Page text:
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Is Commuting to Work a Thing of the Past?

Written by Maricel

Commuting to work is part of any city worker’s daily schedule. In big cities an hour is the minimum time spent on the road. Of course, adding the hour on the way back would make two hours daily, ten hours weekly and  about five hundred the total hours spent in a year.

The queues entering major capital cities at pick hours are monumental. We all remember the opening scene of Falling Down, when William Foster (Michael Douglas) is stuck in traffic in Los Angeles’s motorway on a hot-sunny day.

Commuting is one of those things we can’t avoid, at some point of our lives we have to do it. Yet, the hours spent in the public transport, if not used properly are gone forever. And worst of all it’ll make us incredibly unhappy.

How these long hours in limbo affect the average worker? Tiredness, lack of focus and general apathy are some of the side effects. Commuting is probably the most well known activity that not many people talk about, yet is an essential part of our lives. The working day doesn’t start the moment we put a foot on the office door the journey starts few hours earlier and ends few hours later.

Sadly, many companies still stick to the nine to five routine. But there are many others that have adapted to the times offering workers flexible working hours. As more companies are realizing that the well-being of their employees affect the productivity and overall performance of the business. Every CEO’s wants happy workers; a healthy work/life balance is pivotal for a successful company.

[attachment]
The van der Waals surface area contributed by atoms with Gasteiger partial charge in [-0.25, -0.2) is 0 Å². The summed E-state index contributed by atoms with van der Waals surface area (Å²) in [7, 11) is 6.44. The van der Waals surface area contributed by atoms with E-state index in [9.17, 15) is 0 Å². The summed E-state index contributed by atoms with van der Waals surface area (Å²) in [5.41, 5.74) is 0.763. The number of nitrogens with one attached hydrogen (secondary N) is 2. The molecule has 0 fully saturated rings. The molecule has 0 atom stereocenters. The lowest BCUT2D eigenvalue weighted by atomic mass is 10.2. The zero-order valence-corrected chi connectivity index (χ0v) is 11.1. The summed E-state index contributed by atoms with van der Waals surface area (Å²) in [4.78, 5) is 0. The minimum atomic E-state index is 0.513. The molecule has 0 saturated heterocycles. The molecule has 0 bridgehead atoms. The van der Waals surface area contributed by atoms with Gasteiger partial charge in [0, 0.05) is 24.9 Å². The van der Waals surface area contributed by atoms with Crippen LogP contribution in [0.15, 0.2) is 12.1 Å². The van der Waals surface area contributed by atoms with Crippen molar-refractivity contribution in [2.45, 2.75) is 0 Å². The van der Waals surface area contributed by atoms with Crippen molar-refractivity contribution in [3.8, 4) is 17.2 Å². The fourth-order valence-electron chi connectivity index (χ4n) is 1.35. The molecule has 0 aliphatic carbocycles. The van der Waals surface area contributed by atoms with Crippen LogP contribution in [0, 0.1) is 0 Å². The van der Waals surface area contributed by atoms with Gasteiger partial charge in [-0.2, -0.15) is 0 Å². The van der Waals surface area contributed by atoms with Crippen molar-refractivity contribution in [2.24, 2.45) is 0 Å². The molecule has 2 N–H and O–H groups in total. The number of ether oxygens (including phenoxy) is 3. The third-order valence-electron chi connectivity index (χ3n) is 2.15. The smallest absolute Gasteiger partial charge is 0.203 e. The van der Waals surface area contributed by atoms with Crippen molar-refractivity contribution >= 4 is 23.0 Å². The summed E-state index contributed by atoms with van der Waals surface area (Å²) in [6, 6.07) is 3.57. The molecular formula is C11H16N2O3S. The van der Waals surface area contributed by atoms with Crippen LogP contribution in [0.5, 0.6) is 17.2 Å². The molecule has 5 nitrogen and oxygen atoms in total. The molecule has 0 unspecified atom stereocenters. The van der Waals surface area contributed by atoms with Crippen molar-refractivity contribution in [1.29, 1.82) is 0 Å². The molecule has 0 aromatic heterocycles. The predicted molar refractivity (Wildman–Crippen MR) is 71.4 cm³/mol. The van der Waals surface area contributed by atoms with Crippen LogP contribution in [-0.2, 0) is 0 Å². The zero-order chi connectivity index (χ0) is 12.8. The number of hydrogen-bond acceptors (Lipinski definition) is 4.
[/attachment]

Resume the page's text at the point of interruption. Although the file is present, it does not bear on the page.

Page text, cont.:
Workers need down time to recover from long working hours. Being constantly on the go can cause numerous side effects. And it’s being reported that workers in major cities  experience high levels of stress, due to long hours of hideous commute.

A study from the University of Montreal’s School of Industrial Relations, suggests that the threat of burnout increases when the commute to work last more than twenty minutes.

What’s more, as more people live in the cities, the risk of mental health issues in urban centers are greater. The problem big businesses face right now is how to retain people, since there are more opportunities now for skilled workers. Those workers are more likely to find a job that adjusts to their living standards. With the rise of remote working and flexible working hours, commuting to work is not an option for those employees who value their time.

Luckily, these days there are more options when it comes to find work. People think twice before choosing a work that is far away from their homes. Yet,  the option of relocate; and even integrating home working hours may become more widely accepted.

Nevertheless, the pick time was named like this for a reason, the nine to five busy hours are still a reality for a many of us.

Resource: You’re driving yourself to burnout, literally by Annie Barreck University of Montreal.


For more interesting reading on flexible working see:



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